Last night, as I am prone to do on Wednesdays, I went to yoga. As I am also prone to do, I immediately dumped a pile of my stuff in my favourite place on the floor and went to ditch my shoes in a corner. When I returned, there was a woman in my spot. A woman wearing SLACKS and LOAFERS. AND A TURTLENECK UNDER A GAILY-STRIPED WOOLLEN SWEATER.
“Okay,” I thought, rather charitably. “Maybe she’s not staying. Can you audit yoga?”
No, my friends, you cannot audit yoga.
This lady, in her slacks and her pink-and-blue sweater (I’m sounding SO American right now. Kiwis, what are my culturally-preferred terms here? Her jersey and Nana-casual Kumfs? Her trousers and skivvy?), spent the whole class alternately clambering around on all fours and crouched at my ankle, talking to herself. “Oooh,” she’d mutter, as she staggered around behind me. “Hard! Now, where do I–?”
I’m in down dog, thinking BREATHE THROUGH THE RAGE. SWAN THE SHIT OUT OF THIS POSE AND MAYBE SHE’LL GO AWAY! PRETEND THIS IS NOT HAPPENING! And then I’d hear, from somewhere under my left knee, “OOF!” and my be-sweatered friend would hit the floor, roll onto her back, and wave her Nana-casual feet in the air.
In case I need to clarify, THIS IS SOMEWHAT OFF-PUTTING.
Yoga is for several things, but primarily the preservation of my mental health. As I am secretly morphing into a massive tree-hugging, meditating, cling film-washing, anti sodium lauryl sulphate-using earth mother-type, I’m all about the mood when it comes to my yoga. I’m all over connection and energy and feeling the room. Thinking about face-punching is therefore counter to the vibe I’m trying to cultivate.
I attempted to rise above, you guys. I tried with all of my shrivelled heart to let her go about her business (Oof! “Oh no, I don’t think… no, no, that will never work. Silly.” Unffffff, stomp. Sigh. “Now, up we get…”) while I went about mine. After all, yoga is supposed to be about intention and breathing as much as, like, actually doing things, right? Maybe her intention was to arbitrarily stand up and sit down again for an hour. Maybe she was breathing from her ribs and energising from her core as she stood, immobile, breathing heavily on my neck IN MOTHERFUCKING LOAFERS AND A TURTLENECK.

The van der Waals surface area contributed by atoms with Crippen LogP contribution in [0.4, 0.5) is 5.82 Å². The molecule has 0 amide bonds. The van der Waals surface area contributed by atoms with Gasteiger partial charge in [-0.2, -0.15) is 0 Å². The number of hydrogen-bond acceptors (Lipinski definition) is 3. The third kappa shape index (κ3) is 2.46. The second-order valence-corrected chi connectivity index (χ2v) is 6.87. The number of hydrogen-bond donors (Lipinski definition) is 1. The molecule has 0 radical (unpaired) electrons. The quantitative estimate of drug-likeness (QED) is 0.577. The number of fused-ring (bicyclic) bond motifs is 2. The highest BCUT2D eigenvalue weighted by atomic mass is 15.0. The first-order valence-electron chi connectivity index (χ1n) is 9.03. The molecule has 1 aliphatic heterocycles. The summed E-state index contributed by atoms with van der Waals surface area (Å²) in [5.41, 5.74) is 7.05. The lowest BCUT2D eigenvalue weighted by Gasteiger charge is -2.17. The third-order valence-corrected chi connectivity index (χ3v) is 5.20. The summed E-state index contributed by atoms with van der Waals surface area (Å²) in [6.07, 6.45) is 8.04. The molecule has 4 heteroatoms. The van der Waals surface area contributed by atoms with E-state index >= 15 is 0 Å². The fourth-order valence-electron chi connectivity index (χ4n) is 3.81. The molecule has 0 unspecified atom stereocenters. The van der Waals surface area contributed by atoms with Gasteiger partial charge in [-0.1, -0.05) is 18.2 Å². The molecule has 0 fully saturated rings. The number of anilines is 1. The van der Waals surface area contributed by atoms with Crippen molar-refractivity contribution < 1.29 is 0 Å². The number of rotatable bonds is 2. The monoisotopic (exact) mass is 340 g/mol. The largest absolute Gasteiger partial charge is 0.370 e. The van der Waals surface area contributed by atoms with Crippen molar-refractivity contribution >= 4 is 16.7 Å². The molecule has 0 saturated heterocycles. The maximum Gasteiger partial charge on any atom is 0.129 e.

After the four-hundredth time she ended up hunched on all fours under my pose like I was about to give her a pony ride, I decided that she obviously wasn’t all there mentally, and I should just accept that her nose was poking me in the butt and move on. She was interpreting the spirit of the class in her own way, and I was being an asshole in judging her for it.
So I sucked it up as she crept ever closer to my prone form, amiably peppering me with staccato half-sentences. And I got progressively more and more annoyed, and more and more upset at my own annoyance. I couldn’t let this poor disabled lady do yoga in her own way? Was I that much of a bitch? By the time we got to the relaxation track, it was all I could think about. I lay there, vibrating like a high-tension wire with every cough or rustle of slacks, un-relaxed. Convinced of my own awfulness. Utterly and completely miserable.
Class finally finished, and I staggered off to lace up my sneakers and cry myself to sleep. My new friend, in her sensible leather shoes and her heavy winter jersey, headed across the room to the instructor… where she proceeded to hold a PERFECTLY NORMAL CONVERSATION WITH HIM, like spending an hour dressed for Sunday lunch while conversing with thin air is everyday exercise etiquette. Like she hadn’t, at various points, been trying to use my poses as a tent. Like her face and my butt weren’t now intimately acquainted and I wasn’t quivering, wrecked, in the corner, hating myself and jumping at shadows.
You guys, I have a Keep Cup and a monthly donation to WSPA. I cry during Disney movies and episodes of One Tree Hill. I try really hard to be open-minded and live positively. I like to think I’m a relatively good person.
But if I see that lady again, I’m going to PUNCH HER IN THE LIVER. Fair warning.